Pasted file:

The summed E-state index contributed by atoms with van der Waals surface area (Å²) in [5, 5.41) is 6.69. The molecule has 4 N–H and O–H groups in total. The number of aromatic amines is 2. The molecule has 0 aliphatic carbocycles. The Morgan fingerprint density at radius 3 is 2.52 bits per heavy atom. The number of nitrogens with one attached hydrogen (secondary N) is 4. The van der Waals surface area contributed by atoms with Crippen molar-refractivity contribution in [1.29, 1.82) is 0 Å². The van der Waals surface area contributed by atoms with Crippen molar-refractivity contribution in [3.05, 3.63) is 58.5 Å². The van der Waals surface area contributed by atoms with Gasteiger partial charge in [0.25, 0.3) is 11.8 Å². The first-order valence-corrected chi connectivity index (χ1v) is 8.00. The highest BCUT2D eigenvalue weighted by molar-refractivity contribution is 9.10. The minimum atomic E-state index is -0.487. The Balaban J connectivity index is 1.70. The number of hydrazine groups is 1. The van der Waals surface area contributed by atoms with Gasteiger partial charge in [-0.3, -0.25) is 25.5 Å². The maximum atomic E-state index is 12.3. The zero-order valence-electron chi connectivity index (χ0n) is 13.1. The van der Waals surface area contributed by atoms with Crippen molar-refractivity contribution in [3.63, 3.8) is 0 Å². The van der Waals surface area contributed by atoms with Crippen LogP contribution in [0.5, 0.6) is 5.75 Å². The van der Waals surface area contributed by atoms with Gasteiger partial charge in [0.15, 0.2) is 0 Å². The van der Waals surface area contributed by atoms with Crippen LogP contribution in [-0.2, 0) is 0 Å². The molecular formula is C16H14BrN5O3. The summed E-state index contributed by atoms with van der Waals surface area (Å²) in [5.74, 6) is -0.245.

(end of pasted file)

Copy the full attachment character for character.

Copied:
The summed E-state index contributed by atoms with van der Waals surface area (Å²) in [5, 5.41) is 6.69. The molecule has 4 N–H and O–H groups in total. The number of aromatic amines is 2. The molecule has 0 aliphatic carbocycles. The Morgan fingerprint density at radius 3 is 2.52 bits per heavy atom. The number of nitrogens with one attached hydrogen (secondary N) is 4. The van der Waals surface area contributed by atoms with Crippen molar-refractivity contribution in [1.29, 1.82) is 0 Å². The van der Waals surface area contributed by atoms with Crippen molar-refractivity contribution in [3.05, 3.63) is 58.5 Å². The van der Waals surface area contributed by atoms with Gasteiger partial charge in [0.25, 0.3) is 11.8 Å². The first-order valence-corrected chi connectivity index (χ1v) is 8.00. The highest BCUT2D eigenvalue weighted by molar-refractivity contribution is 9.10. The minimum atomic E-state index is -0.487. The Balaban J connectivity index is 1.70. The number of hydrazine groups is 1. The van der Waals surface area contributed by atoms with Gasteiger partial charge in [-0.3, -0.25) is 25.5 Å². The maximum atomic E-state index is 12.3. The zero-order valence-electron chi connectivity index (χ0n) is 13.1. The van der Waals surface area contributed by atoms with Crippen molar-refractivity contribution in [3.63, 3.8) is 0 Å². The van der Waals surface area contributed by atoms with Crippen LogP contribution in [0.5, 0.6) is 5.75 Å². The van der Waals surface area contributed by atoms with Gasteiger partial charge in [0.15, 0.2) is 0 Å². The van der Waals surface area contributed by atoms with Crippen LogP contribution in [-0.2, 0) is 0 Å². The molecular formula is C16H14BrN5O3. The summed E-state index contributed by atoms with van der Waals surface area (Å²) in [5.74, 6) is -0.245.